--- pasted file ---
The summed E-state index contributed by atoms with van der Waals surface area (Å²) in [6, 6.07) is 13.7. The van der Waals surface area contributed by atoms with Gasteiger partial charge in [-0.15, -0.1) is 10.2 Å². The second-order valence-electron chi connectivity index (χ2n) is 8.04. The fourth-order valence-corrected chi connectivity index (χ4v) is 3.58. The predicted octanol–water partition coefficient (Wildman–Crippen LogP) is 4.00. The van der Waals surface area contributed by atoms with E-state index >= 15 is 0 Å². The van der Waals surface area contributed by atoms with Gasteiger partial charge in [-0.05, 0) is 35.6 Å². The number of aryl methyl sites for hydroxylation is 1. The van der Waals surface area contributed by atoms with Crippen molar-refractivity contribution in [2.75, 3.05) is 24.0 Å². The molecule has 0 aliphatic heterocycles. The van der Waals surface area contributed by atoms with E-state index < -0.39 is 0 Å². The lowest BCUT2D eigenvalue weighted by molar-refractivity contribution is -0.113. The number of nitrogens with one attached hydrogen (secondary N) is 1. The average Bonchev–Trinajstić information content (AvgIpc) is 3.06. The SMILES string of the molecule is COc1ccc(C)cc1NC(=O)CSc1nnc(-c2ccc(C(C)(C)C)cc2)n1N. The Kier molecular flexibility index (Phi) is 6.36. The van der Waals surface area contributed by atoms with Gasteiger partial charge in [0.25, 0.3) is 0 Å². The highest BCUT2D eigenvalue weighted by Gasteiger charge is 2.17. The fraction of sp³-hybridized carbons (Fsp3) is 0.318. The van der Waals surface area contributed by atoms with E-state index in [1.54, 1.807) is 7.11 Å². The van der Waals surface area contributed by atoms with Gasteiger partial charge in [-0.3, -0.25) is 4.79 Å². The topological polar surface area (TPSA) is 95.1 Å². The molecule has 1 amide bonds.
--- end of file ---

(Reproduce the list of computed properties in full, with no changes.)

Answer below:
The summed E-state index contributed by atoms with van der Waals surface area (Å²) in [6, 6.07) is 13.7. The van der Waals surface area contributed by atoms with Gasteiger partial charge in [-0.15, -0.1) is 10.2 Å². The second-order valence-electron chi connectivity index (χ2n) is 8.04. The fourth-order valence-corrected chi connectivity index (χ4v) is 3.58. The predicted octanol–water partition coefficient (Wildman–Crippen LogP) is 4.00. The van der Waals surface area contributed by atoms with E-state index >= 15 is 0 Å². The van der Waals surface area contributed by atoms with Gasteiger partial charge in [-0.05, 0) is 35.6 Å². The number of aryl methyl sites for hydroxylation is 1. The van der Waals surface area contributed by atoms with Crippen molar-refractivity contribution in [2.75, 3.05) is 24.0 Å². The molecule has 0 aliphatic heterocycles. The van der Waals surface area contributed by atoms with E-state index < -0.39 is 0 Å². The lowest BCUT2D eigenvalue weighted by molar-refractivity contribution is -0.113. The number of nitrogens with one attached hydrogen (secondary N) is 1. The average Bonchev–Trinajstić information content (AvgIpc) is 3.06. The SMILES string of the molecule is COc1ccc(C)cc1NC(=O)CSc1nnc(-c2ccc(C(C)(C)C)cc2)n1N. The Kier molecular flexibility index (Phi) is 6.36. The van der Waals surface area contributed by atoms with Gasteiger partial charge in [0.25, 0.3) is 0 Å². The highest BCUT2D eigenvalue weighted by Gasteiger charge is 2.17. The fraction of sp³-hybridized carbons (Fsp3) is 0.318. The van der Waals surface area contributed by atoms with E-state index in [1.54, 1.807) is 7.11 Å². The van der Waals surface area contributed by atoms with Gasteiger partial charge in [-0.3, -0.25) is 4.79 Å². The topological polar surface area (TPSA) is 95.1 Å². The molecule has 1 amide bonds.